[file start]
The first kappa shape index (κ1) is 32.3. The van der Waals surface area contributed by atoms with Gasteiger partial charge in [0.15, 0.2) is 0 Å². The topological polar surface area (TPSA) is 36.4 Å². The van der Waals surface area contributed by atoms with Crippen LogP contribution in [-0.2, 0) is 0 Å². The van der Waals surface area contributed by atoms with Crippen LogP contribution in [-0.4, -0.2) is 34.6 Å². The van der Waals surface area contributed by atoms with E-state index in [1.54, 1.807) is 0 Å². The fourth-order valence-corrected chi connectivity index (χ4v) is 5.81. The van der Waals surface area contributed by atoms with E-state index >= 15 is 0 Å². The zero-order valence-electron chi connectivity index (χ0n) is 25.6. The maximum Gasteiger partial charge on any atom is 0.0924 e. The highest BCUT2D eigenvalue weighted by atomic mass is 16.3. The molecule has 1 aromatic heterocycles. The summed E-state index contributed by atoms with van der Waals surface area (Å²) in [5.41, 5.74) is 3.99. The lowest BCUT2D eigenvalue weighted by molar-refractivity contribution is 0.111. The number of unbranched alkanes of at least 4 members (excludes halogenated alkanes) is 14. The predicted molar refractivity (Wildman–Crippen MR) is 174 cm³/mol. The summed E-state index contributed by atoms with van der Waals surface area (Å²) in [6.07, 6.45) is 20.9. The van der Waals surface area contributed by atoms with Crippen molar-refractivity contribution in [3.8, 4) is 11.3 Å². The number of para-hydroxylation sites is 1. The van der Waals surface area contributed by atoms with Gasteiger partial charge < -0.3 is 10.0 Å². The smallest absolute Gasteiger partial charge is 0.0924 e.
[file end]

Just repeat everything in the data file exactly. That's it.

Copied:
The first kappa shape index (κ1) is 32.3. The van der Waals surface area contributed by atoms with Gasteiger partial charge in [0.15, 0.2) is 0 Å². The topological polar surface area (TPSA) is 36.4 Å². The van der Waals surface area contributed by atoms with Crippen LogP contribution in [-0.2, 0) is 0 Å². The van der Waals surface area contributed by atoms with Crippen LogP contribution in [-0.4, -0.2) is 34.6 Å². The van der Waals surface area contributed by atoms with E-state index in [1.54, 1.807) is 0 Å². The fourth-order valence-corrected chi connectivity index (χ4v) is 5.81. The van der Waals surface area contributed by atoms with E-state index >= 15 is 0 Å². The zero-order valence-electron chi connectivity index (χ0n) is 25.6. The maximum Gasteiger partial charge on any atom is 0.0924 e. The highest BCUT2D eigenvalue weighted by atomic mass is 16.3. The molecule has 1 aromatic heterocycles. The summed E-state index contributed by atoms with van der Waals surface area (Å²) in [5.41, 5.74) is 3.99. The lowest BCUT2D eigenvalue weighted by molar-refractivity contribution is 0.111. The number of unbranched alkanes of at least 4 members (excludes halogenated alkanes) is 14. The predicted molar refractivity (Wildman–Crippen MR) is 174 cm³/mol. The summed E-state index contributed by atoms with van der Waals surface area (Å²) in [6.07, 6.45) is 20.9. The van der Waals surface area contributed by atoms with Crippen molar-refractivity contribution in [3.8, 4) is 11.3 Å². The number of para-hydroxylation sites is 1. The van der Waals surface area contributed by atoms with Gasteiger partial charge < -0.3 is 10.0 Å². The smallest absolute Gasteiger partial charge is 0.0924 e.